December 16, 2011
Sunny Gill, Simran Mundi
I can see why Jo Hum Chahein’s director Pawan Gill thought his hero Sunny Gill might make it in Bollywood. After all, he’s got a pretty face, he’s tall and trim, and he possesses that quality that most people in our country crave: he’s gora.
But charisma goes beyond that and unfortunately Master Gill does not have it … at least not right now. He’s also got an inexplicable style of dialogue delivery which at times leads to an apparent mismatch between his lip movements and the words emerging from those lips. At first I thought there was an audio sync-out due to some technical issue in the hall where I watched this film, but when I found no audio-video variance while other characters were speaking, I had to conclude that the problem lay with the actor. To make matters worse for this youngster, his debut film is absolutely lacklustre, filled with heavy-handed trite dialogues and clichéd characters, and is boringly predictable.
The story is simple. Gill plays Rohan Bhatia, an MBA determined to make crores while his Daddy wants him to join the defence services. Saying no to being a sainik?!!! I guess that’s Hindi filmdom’s ultimate way of labelling a person a selfish, self-centred “type”. Rohan chooses the stockbroking profession not based on his passions but based on how much cash he’s likely to earn from it. On Day 1 he’s singled out by the star of his firm, Vikram Khurana (Alyy Khan), who takes him under his wing and introduces him to a huge potential client, millionairess Amrita Singhania (Achint Kaur). The lady is another “type” – rich bored single female, unabashed cougar, essentially lonely despite the bustling social life. She’s obviously determined to bed Rohan from the moment she sees him, but it’s not clear whether he is oblivious to her intentions or is playing along while pretending not to realise what’s on her mind. All I know is that Rohan sleeps with her twice but seems not to know how it happened. The look on his face when he wakes up both times is of such incredulity that I thought the film would later reveal that Amrita had drugged him into submission.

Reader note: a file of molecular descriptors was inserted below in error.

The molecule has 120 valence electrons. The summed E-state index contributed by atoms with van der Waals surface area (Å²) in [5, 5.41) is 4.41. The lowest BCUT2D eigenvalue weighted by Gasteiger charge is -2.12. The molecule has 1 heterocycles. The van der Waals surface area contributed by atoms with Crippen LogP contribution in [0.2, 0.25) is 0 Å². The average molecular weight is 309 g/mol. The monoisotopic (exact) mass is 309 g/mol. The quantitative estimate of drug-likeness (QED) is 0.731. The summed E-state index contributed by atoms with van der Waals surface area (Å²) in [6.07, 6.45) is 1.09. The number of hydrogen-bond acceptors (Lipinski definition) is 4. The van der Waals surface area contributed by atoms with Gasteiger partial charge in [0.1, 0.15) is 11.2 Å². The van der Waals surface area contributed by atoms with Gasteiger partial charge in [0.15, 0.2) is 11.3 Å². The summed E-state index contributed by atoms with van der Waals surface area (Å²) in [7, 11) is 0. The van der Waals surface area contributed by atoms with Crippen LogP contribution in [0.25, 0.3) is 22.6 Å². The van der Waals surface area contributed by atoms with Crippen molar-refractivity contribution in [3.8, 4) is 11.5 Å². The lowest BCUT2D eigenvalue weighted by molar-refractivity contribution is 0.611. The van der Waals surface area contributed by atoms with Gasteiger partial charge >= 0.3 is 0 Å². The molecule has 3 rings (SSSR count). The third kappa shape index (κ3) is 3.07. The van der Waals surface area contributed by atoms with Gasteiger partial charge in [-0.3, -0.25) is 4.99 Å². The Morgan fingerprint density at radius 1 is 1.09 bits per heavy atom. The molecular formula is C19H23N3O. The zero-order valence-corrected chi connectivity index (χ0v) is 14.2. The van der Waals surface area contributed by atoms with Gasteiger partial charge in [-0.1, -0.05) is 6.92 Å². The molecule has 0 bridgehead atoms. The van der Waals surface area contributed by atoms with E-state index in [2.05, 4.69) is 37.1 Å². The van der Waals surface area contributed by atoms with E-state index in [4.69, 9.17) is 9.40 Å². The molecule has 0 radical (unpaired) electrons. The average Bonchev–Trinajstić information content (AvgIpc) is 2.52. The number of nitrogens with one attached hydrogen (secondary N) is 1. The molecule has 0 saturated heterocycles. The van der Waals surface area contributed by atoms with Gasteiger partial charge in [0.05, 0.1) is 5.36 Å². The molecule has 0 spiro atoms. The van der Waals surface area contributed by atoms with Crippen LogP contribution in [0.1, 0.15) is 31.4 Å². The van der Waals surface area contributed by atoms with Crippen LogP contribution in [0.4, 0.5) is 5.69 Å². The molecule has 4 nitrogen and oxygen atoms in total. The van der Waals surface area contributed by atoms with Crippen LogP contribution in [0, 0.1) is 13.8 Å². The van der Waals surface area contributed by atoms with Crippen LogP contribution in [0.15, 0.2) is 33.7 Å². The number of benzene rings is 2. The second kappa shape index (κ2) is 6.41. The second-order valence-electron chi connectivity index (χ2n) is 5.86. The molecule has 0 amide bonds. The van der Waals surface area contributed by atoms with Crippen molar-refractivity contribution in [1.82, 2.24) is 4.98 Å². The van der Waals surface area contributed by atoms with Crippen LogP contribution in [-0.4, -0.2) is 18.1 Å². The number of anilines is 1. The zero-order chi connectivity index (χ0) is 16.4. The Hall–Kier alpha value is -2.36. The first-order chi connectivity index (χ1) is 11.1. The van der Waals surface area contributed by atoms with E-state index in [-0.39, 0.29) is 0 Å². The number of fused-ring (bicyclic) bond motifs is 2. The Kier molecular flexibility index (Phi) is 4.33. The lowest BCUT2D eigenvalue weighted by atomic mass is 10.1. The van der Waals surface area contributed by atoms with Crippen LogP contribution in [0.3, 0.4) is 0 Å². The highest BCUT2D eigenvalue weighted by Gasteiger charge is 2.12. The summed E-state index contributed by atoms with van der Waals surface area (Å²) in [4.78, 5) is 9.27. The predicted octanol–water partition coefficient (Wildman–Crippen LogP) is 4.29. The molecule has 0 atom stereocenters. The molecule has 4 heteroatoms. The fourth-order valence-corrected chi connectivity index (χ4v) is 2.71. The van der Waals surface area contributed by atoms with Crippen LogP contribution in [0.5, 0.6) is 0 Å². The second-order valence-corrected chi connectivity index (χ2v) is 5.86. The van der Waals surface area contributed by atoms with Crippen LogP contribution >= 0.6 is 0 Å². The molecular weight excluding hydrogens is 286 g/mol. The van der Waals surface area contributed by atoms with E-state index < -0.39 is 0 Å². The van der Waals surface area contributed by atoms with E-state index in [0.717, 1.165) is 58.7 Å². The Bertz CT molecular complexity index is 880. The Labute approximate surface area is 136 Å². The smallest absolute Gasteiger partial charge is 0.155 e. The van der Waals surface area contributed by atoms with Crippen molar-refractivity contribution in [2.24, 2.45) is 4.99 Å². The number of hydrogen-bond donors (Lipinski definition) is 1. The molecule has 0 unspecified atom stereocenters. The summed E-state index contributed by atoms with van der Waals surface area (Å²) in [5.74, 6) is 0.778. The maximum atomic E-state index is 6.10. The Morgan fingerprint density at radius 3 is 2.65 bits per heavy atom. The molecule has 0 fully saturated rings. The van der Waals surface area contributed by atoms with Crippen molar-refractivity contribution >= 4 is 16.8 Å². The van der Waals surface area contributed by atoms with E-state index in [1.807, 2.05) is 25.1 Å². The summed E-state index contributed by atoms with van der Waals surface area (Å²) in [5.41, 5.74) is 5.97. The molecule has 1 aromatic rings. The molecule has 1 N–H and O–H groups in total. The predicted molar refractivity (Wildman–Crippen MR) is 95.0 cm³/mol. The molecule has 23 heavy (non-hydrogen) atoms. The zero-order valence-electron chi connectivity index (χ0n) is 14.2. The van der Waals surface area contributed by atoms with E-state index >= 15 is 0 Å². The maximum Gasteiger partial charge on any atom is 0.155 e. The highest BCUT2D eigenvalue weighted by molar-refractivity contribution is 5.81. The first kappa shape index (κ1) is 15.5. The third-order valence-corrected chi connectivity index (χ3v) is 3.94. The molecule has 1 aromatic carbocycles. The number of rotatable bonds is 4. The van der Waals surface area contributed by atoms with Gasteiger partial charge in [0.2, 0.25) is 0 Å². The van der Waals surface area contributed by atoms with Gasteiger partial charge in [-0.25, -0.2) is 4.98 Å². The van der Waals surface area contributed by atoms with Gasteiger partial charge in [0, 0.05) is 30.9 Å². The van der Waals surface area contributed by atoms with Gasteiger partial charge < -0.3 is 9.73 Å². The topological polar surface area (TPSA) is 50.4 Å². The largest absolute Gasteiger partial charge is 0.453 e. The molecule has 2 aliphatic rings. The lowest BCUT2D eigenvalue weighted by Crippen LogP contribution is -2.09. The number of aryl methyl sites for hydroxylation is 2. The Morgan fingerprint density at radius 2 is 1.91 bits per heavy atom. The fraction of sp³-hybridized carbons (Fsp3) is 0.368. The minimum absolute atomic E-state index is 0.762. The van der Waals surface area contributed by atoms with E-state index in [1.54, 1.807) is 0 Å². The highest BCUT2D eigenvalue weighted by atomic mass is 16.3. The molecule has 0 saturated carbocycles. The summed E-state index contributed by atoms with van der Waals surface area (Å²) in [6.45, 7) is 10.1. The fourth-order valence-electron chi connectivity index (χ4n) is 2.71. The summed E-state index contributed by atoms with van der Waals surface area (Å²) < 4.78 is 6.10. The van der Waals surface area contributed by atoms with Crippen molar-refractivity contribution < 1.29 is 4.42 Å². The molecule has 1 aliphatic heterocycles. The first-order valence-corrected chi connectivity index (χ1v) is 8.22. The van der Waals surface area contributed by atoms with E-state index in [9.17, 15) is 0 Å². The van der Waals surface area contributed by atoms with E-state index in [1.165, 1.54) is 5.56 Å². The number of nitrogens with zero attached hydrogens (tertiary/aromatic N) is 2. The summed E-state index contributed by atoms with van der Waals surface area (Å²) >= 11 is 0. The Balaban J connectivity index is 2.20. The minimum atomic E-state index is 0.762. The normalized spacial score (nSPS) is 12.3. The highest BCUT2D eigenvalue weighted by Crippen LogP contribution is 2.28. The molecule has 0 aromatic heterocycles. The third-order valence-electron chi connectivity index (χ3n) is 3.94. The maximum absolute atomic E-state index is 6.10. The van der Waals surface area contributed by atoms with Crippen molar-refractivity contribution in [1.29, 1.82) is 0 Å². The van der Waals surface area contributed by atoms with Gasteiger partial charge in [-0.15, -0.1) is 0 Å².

Anyway, on a parallel track, Rohan has fallen in love with aspiring actress Neha (former Miss India Universe Simran Mundi) and had a few rolls in the hay with her too. Now figure out for yourself how the rest of the film will pan out. It’s easy!
On the bright side, Mundi is tall, has a lithe figure and in one song shot among rocks and by a water body, wears some of the loveliest dresses given to a Hindi film actress in recent times. Achint Kaur has a fabulous body … which gym do you work out at, lady?!!! Plus ...
Okay, I can’t think of any other pluses! Mundi needs acting lessons, Alyy Khan always did. With songs like “Aaj bhi party, kal bhi party / Saari duniya hai ek party / Ta na na na na / Ta na na na na,” music director Sachin Gupta seems to be trying to re-create the same youthful mood that Sachin-Jigar ushered in with their songs for Faltu earlier this year. But Faltu – despite all its flaws – had an undeniable sense of humour and a significant point to make. Jo Hum Chahein is just one big cliché! If you don’t believe me, hear these lines that Neha utters to a weepy Rohan towards the end of the film, give or take a word here or there: “Hum dono ek doosre ke andhere aakaash ko … roshan kar sakte hai. Let’s be each other’s fireworks.” I did not make that up!!!
Rating (out of five): 1/4 (this quarter star for Simran’s wardrobe in that song, and the no-fuss manner in which Achint Kaur casually takes off her robe to reveal a toned body in a white bikini!)
CBFC Rating: U/A
Photograph courtesy: http://en.wikipedia.org/wiki/Jo_Hum_Chahein